Prison warders blamed for flare up

July 28, 2008 12:00 am

, NAIVASHA, July 28 – Prison warders contributed to setting off the post poll violence in Naivasha on January 27 this year, the former area District Commissioner Katee Mwanza accused on Friday.

Mwanza, who spoke as the Commission of Inquiry into the Post Election Violence converged in the old town, said that fighting erupted after a demonstration by residents to protest a curfew being imposed in the town by the warders turned awry.

The DC, who is currently serving in Molo District, told the Justice Phillip Waki-led commission; “I had just addressed the demonstrators, when prison warders came in and fired live bullets in the air, triggering a violent reaction.”

The administrator, who was the second to testify before the Waki team, however said that both regular and administration policemen did a commendable job in quelling the chaos.

At the start of a two-day session in Naivasha on Monday, CIPEV was informed that more than 19 people lost their lives on the first day of riots that turned ethnic in the town.

“A total of 40 people were reported dead in three days of violence, and the military was called in to assist,” Mwanza revealed, denying that excessive force was used to maintain law and order.

He added that property worth millions of shillings was destroyed in the fighting.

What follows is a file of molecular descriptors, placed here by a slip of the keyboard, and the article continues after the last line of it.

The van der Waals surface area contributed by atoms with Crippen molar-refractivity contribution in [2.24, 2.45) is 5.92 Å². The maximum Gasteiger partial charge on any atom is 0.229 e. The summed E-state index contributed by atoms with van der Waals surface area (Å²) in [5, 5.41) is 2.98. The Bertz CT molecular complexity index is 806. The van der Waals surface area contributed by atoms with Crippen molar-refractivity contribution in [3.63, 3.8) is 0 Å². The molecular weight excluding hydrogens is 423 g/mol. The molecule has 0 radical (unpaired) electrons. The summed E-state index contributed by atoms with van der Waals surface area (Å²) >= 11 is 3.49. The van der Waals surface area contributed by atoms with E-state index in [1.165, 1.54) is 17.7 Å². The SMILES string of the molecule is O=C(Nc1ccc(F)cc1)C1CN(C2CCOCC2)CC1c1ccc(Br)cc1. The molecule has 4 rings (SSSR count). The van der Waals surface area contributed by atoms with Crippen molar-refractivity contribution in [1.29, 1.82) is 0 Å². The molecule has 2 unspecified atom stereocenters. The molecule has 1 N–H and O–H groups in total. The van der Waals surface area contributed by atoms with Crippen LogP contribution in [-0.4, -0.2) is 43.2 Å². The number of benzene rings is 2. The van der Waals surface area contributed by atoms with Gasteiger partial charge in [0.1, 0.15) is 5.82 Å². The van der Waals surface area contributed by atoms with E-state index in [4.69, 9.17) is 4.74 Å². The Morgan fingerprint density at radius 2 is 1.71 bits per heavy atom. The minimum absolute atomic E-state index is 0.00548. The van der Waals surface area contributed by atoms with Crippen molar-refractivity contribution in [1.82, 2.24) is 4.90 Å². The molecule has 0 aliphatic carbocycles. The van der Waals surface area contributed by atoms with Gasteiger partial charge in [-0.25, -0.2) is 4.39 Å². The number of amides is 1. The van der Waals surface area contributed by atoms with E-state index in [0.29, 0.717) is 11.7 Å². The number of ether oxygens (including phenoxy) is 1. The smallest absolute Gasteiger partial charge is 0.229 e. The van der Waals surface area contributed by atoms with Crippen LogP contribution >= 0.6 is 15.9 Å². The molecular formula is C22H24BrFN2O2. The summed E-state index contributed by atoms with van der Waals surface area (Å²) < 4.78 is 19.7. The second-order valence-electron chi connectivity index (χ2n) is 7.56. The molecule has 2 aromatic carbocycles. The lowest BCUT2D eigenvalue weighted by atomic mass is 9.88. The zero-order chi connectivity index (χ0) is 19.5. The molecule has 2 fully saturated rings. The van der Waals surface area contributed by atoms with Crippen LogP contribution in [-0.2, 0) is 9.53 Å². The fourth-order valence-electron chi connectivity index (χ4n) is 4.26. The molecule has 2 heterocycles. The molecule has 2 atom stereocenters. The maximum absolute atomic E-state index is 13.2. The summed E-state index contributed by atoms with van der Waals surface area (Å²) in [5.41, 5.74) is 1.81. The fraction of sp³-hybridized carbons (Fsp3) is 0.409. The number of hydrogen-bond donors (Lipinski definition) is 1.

Pandemonium hit the old town as calm was being restored in various other trouble spots in the country, and for several days paralysed transport on the country’s main route to the Rift Valley, Nyanza and Western provinces.

Several houses were burnt to the ground and thousands forced to seek refuge in displacement camps set up by security personnel and humanitarian agencies.

The DC however assured that as part of the reconciliation process, peace committees have been established in the town.

Justice Waki asked the administrator to provide the names of those believed to have funded organised gangs that conducted merciless killings in Naivasha, for which Mwanza is expected to appear before the CIPEV team in camera.

Meanwhile, the former officer in charge of the Naivasha Maximum Prison Duncan Ogore, whose office played a key role in assisting the IDPs, was the first to take the stand on Monday morning.

Ogore was put to task over the behaviour of his officers, who were accused of raping some displaced persons and at times using excessive force.

But the senior superintendent of police, who is currently based at the prisons training college, said that he was unaware of the allegations.

He further claimed that his officers only used batons during their patrols, and not guns with live ammunition, according to reports.

Ogore recounted that the prison facility saw an influx of over 10,000 IDPs from Naivasha town, who were briefly housed at the officers’ canteen and compound chapel.

The CIPEV team toured the Naivasha Maximum Prison to see where the IDPs were first given shelter.

The commission is expected to wind up its sittings in Naivasha on Tuesday before heading on to Nakuru, as part of its Rift Valley tour.


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